Viacom Inc., owner of MTV, Nickelodeon and Comedy Central, said program-fee talks with DirecTV stalled, signaling a longer blackout for 20 million subscribers who lost the pay-TV networks nine days ago.
“We’ve reached an impasse,” Denise Denson, executive vice president of content distribution at New York-based Viacom, said yesterday in a phone interview. “They’re not negotiating productively. I don’t see any end to this blackout.”
DirecTV said Viacom was misrepresenting the talks. The El Segundo, California-based satellite-TV provider said it had agreed on major points for a new fee agreement restoring the channels, and that an accord was close until Viacom demanded the movie channel Epix be included.
“Viacom insists that we carry the Epix channel at an additional cost of more than half a billion dollars,” DirecTV said in a statement. “We know our customers don’t want to pay such an extreme price for an extra channel, they simply want the ones they had returned to them.”
DirecTV, the second-largest pay-TV provider in the U.S., pulled 17 standard-definition and nine high-definition Viacom channels on July 10 after the two companies failed to reach an agreement on a new contract. Since then, DirecTV customers have been without popular cable shows such as “The Daily Show” on Comedy Central.
DirecTV said on July 17 it was closer to restoring Viacom’s channels as talks continued. The company reiterated that view yesterday, calling Viacom’s characterization “completely inaccurate.”
Viacom “made a proposal last night for our carriage of the 17 channels they pulled from DirecTV and we accepted all material terms for those channels, including an increase that was more than fair,” DirecTV said in the e-mailed statement.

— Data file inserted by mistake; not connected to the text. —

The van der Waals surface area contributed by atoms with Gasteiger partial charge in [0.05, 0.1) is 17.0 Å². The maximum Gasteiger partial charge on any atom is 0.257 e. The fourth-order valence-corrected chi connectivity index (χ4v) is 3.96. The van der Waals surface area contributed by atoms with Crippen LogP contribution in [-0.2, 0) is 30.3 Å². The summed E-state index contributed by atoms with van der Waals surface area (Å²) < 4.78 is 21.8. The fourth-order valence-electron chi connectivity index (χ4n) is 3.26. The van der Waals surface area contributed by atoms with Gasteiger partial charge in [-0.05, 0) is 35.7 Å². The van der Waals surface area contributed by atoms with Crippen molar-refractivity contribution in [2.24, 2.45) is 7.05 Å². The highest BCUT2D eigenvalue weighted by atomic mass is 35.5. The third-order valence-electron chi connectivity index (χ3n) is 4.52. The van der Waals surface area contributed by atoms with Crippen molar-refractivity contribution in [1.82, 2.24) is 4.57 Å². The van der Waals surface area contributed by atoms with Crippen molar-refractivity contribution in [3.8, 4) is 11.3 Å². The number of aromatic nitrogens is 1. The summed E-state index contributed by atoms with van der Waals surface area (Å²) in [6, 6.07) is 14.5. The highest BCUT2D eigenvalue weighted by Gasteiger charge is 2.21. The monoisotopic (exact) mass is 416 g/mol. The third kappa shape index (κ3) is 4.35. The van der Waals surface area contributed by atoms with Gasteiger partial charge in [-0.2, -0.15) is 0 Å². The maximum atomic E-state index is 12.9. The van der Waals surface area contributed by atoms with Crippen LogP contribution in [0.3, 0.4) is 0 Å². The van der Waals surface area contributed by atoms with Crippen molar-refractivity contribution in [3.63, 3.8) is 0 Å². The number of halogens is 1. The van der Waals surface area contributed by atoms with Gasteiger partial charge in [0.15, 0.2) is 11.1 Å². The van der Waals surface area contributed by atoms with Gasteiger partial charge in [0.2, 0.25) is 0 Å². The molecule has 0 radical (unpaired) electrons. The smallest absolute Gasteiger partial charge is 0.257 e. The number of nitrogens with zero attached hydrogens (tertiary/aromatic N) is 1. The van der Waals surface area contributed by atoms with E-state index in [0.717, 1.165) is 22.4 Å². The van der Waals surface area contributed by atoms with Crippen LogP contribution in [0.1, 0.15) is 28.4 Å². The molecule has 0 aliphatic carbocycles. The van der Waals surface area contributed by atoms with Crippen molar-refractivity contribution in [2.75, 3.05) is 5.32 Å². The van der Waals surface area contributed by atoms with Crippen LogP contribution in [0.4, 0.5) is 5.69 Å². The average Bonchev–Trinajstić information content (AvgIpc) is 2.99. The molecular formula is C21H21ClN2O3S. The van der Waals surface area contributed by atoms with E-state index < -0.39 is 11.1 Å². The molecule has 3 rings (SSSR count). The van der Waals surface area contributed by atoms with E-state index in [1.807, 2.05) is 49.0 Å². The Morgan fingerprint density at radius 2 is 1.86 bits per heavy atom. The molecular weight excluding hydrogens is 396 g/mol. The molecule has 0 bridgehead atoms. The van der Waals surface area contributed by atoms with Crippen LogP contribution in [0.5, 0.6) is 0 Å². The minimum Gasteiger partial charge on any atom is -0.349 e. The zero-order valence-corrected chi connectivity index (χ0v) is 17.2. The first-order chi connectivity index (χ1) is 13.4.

Epix, a movie channel that Viacom’s Paramount Pictures started in 2009 with Lions Gate Entertainment Corp. and Metro-Goldwyn-Mayer Studios Inc., has gained limited distribution on pay-TV systems. The three biggest, Philadelphia-based Comcast Corp., DirecTV and New York-based Time Warner Cable Inc., don’t offer the channel.
DirecTV has said Viacom is asking for a 30 percent rate increase over the term of the new contract, amounting to more than $1 billion in additional costs. DirecTV has forecast that its total programming expenses will rise almost 10 percent this year.
Viacom has countered by saying its fees account for less than 5 percent of the satellite service’s programming expenses.
Viacom’s Denson said yesterday that DirecTV has spent little time on contract talks.
“They spend 10 minutes a day negotiating the deal,” Denson said. “That’s all the time they devote to this -- it’s deny, delay, deceive.”
Meanwhile, Viacom’s audience has shrunk 20 percent since the blackout began, estimates Todd Juenger, an analyst at Sanford C. Bernstein & Co. in New York.
Viacom Chief Executive Officer Philippe Dauman met with DirecTV CEO Mike White last week during Allen & Co.’s media conference in Sun Valley, Idaho, according to Denson. Over the course of a 30-minute talk, Dauman offered a compromise that White said he would consider, she said, declining to discuss specifics.
“Mike never called back,” Denson said.